This has been particularly challenging for me because I am a systems and processes expert – it’s something everyone needs, but it’s not sexy like branding, marketing and social media.

    In 2 minutes, here is what I came up with so far – brackets allow for expanding my answer:

    “I am a business results expert and I help speakers make more money with less stress [by focusing on what they do best and automating or delegating the rest][so they have more time to enjoy their success]”

    Thanks for another great post.

    I will send my clients to this one for sure, so they can say something besides, “I am a speaker”. 🙂

    29 May 2013 at 7:18 am

  8. Karyn GreenstreetNo Gravatar

    I like that, Linette. Instead of telling them what YOU do, you’re telling them what THEY will get. I love the title “business results expert”…it makes me want to ask you questions about how I can get results, too! 🙂

    29 May 2013 at 8:47 am

  9. Charlotte MannionNo Gravatar

    I like the three step plan idea but am concerned about the language.

    Please tell me people don’t really use words like overwhelm as a noun or say envision when talking to people. What wrong with see or in this case want……

    29 May 2013 at 7:19 am

  10. Karyn GreenstreetNo Gravatar

    Charlotte, I think the word “envision” is a great word. It’s more than just see or want, it’s imagining, visualizing.

    I tried to change the word “overwhelm” to “strain” but it doesn’t really convey the same meaning. My clients from America tell me they are “in overwhelm” all the time. (They use that exact phrase.) Perhaps it should be added to the Urban Dictionary? And when I put “in overwhelm” in a search engine, thousands of results come up. People are using it in everyday language now, at least here in the USA.

    I realize overwhelm is technically a verb, but in everyday conversation people are using it as a noun, a state of being. Burden, fatigue, stress, busy, exhaustion…these words don’t portray the business owner who simply has too much to do and too much to think about. I’d love a better word! 🙂

    29 May 2013 at 8:45 am

  11. LoriNo Gravatar

    This is one of the most simple and direct methods I’ve seen for describing this. Here’s my newly rewritten version using this model:

    “Hi, I’m Lori. I’m a career transformation coach for professionals who are suffering from career burnout. I help people embrace their unique strengths and skills and leverage them into a thriving and satisfying career that pays.”

    I am always so tempted to describe more, and use more words. But I see here the key in your model is to focus on the bottom line benefit – the real outcome that they get – not the details of how we get there.

    29 May 2013 at 10:59 am

  12. Karyn GreenstreetNo Gravatar

    Exactly, Lori. People can’t focus on a 2- or 3-minute elevator speech. They can’t read a lot of text without first having the clarity (and motivation) that comes with seeing/hearing a core message and knowing how it will benefit them. Short and sweet wins!

    29 May 2013 at 11:53 am

  13. Debra CarrNo Gravatar

    I LOVE the 15 second idea… Love it!

    Hi, I’m Debra Carr image coach, consultant and founder of Image for MEN. I assist men in polishing their business and personal Communication, Appearance, and Actions. After working together, they find they work, communicate, date and dress with confidence.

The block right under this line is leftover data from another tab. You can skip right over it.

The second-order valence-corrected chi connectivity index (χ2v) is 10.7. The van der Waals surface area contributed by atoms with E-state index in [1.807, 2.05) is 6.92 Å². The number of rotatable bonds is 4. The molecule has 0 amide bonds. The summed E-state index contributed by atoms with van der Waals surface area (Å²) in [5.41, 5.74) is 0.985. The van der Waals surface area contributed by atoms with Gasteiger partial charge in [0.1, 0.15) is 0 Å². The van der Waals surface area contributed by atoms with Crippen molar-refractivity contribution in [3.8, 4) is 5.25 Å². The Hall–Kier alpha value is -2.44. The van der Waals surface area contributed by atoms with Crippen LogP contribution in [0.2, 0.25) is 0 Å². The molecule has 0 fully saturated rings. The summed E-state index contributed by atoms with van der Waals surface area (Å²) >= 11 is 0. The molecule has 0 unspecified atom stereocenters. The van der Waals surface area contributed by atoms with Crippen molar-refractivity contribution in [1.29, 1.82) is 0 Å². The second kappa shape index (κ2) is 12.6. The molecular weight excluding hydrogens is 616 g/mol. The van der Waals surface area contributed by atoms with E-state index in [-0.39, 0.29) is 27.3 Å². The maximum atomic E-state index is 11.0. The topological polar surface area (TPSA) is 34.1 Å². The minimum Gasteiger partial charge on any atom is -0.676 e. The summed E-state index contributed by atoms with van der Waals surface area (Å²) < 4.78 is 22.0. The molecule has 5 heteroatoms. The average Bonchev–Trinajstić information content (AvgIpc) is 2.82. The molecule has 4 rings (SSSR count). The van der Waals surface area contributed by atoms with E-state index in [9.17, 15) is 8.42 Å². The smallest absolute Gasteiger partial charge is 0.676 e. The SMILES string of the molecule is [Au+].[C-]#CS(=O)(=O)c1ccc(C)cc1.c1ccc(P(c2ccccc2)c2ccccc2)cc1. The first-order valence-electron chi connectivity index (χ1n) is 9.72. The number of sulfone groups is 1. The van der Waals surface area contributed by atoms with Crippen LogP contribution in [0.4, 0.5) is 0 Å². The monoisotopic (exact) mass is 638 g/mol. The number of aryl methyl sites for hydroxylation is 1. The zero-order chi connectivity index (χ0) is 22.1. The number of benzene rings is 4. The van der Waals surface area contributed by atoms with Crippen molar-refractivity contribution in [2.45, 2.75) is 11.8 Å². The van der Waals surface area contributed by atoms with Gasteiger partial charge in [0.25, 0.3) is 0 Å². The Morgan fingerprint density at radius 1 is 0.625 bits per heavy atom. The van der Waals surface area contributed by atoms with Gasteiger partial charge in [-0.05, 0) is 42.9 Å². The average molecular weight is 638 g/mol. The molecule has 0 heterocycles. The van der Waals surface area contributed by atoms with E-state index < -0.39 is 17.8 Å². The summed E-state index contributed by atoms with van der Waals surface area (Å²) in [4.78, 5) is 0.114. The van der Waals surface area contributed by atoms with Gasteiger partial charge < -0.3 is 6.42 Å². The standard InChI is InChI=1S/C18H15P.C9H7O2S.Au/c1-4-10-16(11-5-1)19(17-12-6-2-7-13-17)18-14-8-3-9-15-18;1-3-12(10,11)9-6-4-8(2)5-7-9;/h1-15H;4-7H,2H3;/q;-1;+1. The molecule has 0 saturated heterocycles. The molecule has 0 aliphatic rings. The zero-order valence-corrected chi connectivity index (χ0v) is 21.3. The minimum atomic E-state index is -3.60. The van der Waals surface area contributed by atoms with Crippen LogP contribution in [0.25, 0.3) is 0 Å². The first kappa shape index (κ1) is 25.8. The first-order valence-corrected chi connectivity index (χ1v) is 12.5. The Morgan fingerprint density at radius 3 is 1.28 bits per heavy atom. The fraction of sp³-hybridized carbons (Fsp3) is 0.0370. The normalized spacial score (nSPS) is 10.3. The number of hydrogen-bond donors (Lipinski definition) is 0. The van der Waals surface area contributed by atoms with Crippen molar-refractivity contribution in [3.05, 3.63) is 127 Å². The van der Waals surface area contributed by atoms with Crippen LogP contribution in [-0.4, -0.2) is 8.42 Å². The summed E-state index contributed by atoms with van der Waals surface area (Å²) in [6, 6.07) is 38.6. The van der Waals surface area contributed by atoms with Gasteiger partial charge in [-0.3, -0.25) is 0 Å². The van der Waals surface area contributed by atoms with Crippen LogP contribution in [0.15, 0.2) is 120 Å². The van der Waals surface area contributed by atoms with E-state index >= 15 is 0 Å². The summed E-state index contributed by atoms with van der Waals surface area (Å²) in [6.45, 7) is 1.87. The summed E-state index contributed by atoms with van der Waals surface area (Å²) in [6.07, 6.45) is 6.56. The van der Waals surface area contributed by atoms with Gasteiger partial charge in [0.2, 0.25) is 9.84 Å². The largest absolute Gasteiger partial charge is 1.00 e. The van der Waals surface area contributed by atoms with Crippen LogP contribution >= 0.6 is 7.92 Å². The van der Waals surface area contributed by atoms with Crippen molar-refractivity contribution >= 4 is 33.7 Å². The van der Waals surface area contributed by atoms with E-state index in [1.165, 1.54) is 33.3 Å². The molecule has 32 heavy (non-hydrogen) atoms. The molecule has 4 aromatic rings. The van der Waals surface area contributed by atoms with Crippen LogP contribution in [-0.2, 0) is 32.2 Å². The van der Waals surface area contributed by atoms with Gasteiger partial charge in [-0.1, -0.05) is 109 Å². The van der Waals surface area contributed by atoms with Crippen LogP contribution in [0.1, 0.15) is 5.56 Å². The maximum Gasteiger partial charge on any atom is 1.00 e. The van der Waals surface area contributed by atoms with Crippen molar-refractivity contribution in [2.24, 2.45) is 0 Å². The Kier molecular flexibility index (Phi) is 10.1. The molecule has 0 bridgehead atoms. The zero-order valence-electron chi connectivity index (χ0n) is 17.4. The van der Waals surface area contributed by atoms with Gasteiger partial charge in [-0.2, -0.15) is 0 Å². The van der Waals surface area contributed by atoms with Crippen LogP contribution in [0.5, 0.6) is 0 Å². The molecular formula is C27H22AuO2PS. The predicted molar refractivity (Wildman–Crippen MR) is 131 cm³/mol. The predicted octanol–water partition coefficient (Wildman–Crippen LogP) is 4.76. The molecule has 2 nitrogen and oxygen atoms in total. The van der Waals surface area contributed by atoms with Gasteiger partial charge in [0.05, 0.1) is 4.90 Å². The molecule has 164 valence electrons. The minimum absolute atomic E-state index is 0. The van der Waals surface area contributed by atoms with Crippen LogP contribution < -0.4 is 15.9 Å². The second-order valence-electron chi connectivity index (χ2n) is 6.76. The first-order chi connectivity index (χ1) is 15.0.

I welcome your thoughts Karyn! What a great exercise with everyone to learn from!

    29 May 2013 at 4:15 pm

  14. Karyn GreenstreetNo Gravatar

    This sounds great, Debra, but what does “Actions” mean? You might want to be more specific.

    I like the “after working together…” statement. If you’re actually saying this to an individual person, you might want to substitute “they” for “you” to make it more personal.

    29 May 2013 at 4:56 pm

  15. Dave BermanNo Gravatar

    How is this, Karyn?

    Hi, I’m Dave Berman. I’m a hypnotherapist and life coach. I help people eliminate self-sabotage, become unstuck and live their dreams by lining up thoughts, feelings and actions. My clients [stop smoking, lose weight], and learn to use the mind/body connection intentionally to their benefit.

    Like Dr. Montae above, I used brackets to indicate where I might swap out examples depending who I’m speaking to.

    29 May 2013 at 4:30 pm

  16. Karyn GreenstreetNo Gravatar

    You’re on target, Dave. This one phrase feels vague to me: “learn to use the mind/body connection intentionally to their benefit”

    What does that mean?

    Could you rephrase this and swap around that statement to read something like: My clients learn to use the mind/body connection intentionally to [stop smoking, lose weight, move forward on creating the life of their dreams, make important changes]?

    29 May 2013 at 4:59 pm

  17. Terri L MaurerNo Gravatar

    Karyn:
    Great… and simple… process to help small business owners tell their stories in 500 words or less. Simplicity is key. As you mentioned, get the most important things out first, then if time permits, add more information. We’ve all been at tons of networking events where we are looking for an escape when someone who doesn’t realize what they do begins their life story… and never gets to the point.

    Reading your article made me realize that I should probably be creating these short ‘commercials’ for other areas in my business like speaking, training and maybe even top KPIs.

    Thanks!

    Terri Maurer
    http://www.maurerconsultinggroup.com/blog

    29 May 2013 at 5:40 pm

  18. Karyn GreenstreetNo Gravatar

    Terri, I can see this exercise being used for all kinds of communication. Imagine any time you need to share an idea, or motivate someone, or teach a quick topic. Start with the core one-liner. Follow it up with 3 reasons or benefits, and finish out the “storyline” with supporting details. If you can keep the whole thing under 15 seconds, think of the impact you’ll have! (At least folks won’t have time to tune-out before you’re done speaking.)